[GLOBAL EYE]Human security is paramountThe World Economic Forum meets annually in Davos, a picturesque ski resort in Switzerland. This year, the summit meeting, generally called the Davos Forum, focuses on the theme of ensuring global security and promoting global growth.
You might wonder why “security” is on the agenda since the Cold War ended more than a decade ago. Of course, the post-war insurgency in Iraq, increasing cases of suicide bombings and the nuclear capability of North Korea are constantly posing threats to the world. But certainly not every nation has such security concerns.
The Davos Forum takes the meaning of security beyond the military concept. It is “human security” that the nations have gathered to discuss.
This concept of human security spans a wide range of issues. The nations would plan how to achieve and sustain development and growth of the human race by eliminating all the evils that hinder a civilized life.
Global terrorism and wars are not the only factors that threaten stable living and sustainable prosperity. Mass starvation, shortage of water, destruction and pollution of the natural environment and the spread of contagious diseases have been major concerns of many nations.
Moreover, uncertainty and instability posed by financial insecurity, inconsistent policy decisions and dishonest corporate practices are the obstacles to a stable life and prosperity of the world.
Klaus Schwab, founder and president of the World Economic Forum, said the world economy cannot achieve sustainable growth without human security, and claimed that what the world needs most for security and prosperity is “peace.”
But it is never easy to define the meaning of peace. Whom does peace concern and when does it end? Preserving the peace has been used to justify wars and suicide bombings. Sometimes, a military retaliation is couched as an action to achieve peace. Peace cannot be attained by the sheer will and effort of a single superpower, a business giant or a certain non-government organization. Global peace can only be achieved when each and every government, company and civil group joins forces based on the passionate love for humankind.
The representatives and leaders of the national governments, business giants, academia and non-governmental groups are gathered in Davos. Despite the impressive gathering, the Davos Forum has been criticized as a feast of fancy, empty words that never lead to any visible improvement.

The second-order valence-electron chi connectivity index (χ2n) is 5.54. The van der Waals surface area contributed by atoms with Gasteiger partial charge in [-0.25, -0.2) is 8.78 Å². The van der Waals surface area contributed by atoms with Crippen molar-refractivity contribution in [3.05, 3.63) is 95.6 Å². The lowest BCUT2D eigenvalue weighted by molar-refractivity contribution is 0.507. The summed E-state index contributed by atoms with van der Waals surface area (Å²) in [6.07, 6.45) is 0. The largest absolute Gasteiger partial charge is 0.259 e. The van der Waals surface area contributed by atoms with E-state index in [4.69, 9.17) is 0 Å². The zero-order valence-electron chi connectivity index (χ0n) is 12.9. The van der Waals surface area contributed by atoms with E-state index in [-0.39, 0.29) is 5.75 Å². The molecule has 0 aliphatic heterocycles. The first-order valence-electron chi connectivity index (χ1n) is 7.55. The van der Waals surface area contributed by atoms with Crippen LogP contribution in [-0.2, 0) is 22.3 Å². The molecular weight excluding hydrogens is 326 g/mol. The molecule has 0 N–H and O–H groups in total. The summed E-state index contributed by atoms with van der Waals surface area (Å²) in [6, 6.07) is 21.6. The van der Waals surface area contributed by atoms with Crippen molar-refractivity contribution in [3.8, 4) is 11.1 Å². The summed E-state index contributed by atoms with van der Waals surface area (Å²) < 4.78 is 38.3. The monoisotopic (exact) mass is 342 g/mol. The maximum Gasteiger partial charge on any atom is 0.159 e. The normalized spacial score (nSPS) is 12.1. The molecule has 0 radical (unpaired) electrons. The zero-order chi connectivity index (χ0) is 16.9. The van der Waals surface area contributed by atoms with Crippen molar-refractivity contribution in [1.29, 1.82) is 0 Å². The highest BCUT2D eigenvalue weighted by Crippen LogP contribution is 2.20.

At the annual meeting, the participants need to sincerely discuss the threats, risks and paradoxes of the world and the international identity crisis that globalization has caused.
When the participants are willing to share the burdens and show enlightened leadership that can guide the world to mutual prosperity based on understanding and persuasion, the Davos Forum could become something more substantial than a pretentious party of empty words.
In order to apply what has been discussed at the World Economic Forum to real life, the world’s governments need to provide for secure lives and give predictable and consistent policy directions to their citizens. Companies need to try to improve the quality of life by developing environmentally friendly technologies and products and display transparent and fair corporate practices. Non-government organizations should show unbiased judgment and responsible actions according to their convictions.
When the three entities cooperate in creating a peaceful co-existence, the world can take another step toward improving overall human security.
The answer to human security can be found when we, Koreans, begin to see our own problems from the perspective of the world and treat international problems as our own challenges.
Korea will send troops to Iraq to participate in the reconstruction of the war-torn country. The troop dispatch is an example of Korea’s contribution to the improvement of the human security for the afflicted citizens of Iraq.
In the future, we could pursue upgrading the Korea-U.S. alliance from military cooperation to an alliance for human security that promotes universal values of the human race.
Peace would mean stable, predictable living. Political chaos and policy-related uncertainty and insecurity are fatal to the national economy and corporate activities. However, Korea is still suffering from an economic decline, and even as other world economies are improving. Behind the prolonged slump lie political disorder and Korean society’s murky prospects.
The country’s politicians seem to stake everything on the April National Assembly elections. Interest groups are acting only on behalf of themselves and are not concerned about the ultimate good of society. The populist government is busy pleasing the voters and hasn’t corrected its own moral failings.
In the midst of the chaos, economic entities are longing for peace of mind. Korean diplomacy is lost between self-reliance and the Korea-U.S. alliance. Health and environmental disasters constantly threaten the very lives of the citizens.
Youth unemployment rate has soared, and early retirement at age 45 has become a routine practice. Living above the unreliable social safety net, Koreans see too many holes in the human security.
The enlightened leadership incorporates issues both inside and outside the nation and gives us confidence and hope for the future. The only key to overcoming the chronic shortage of leaders is enlightened leadership.
* The writer, a senior editorial writer of the JoongAng Ilbo, is the chief editor of the Monthly NEXT.
by Byun Sang-keun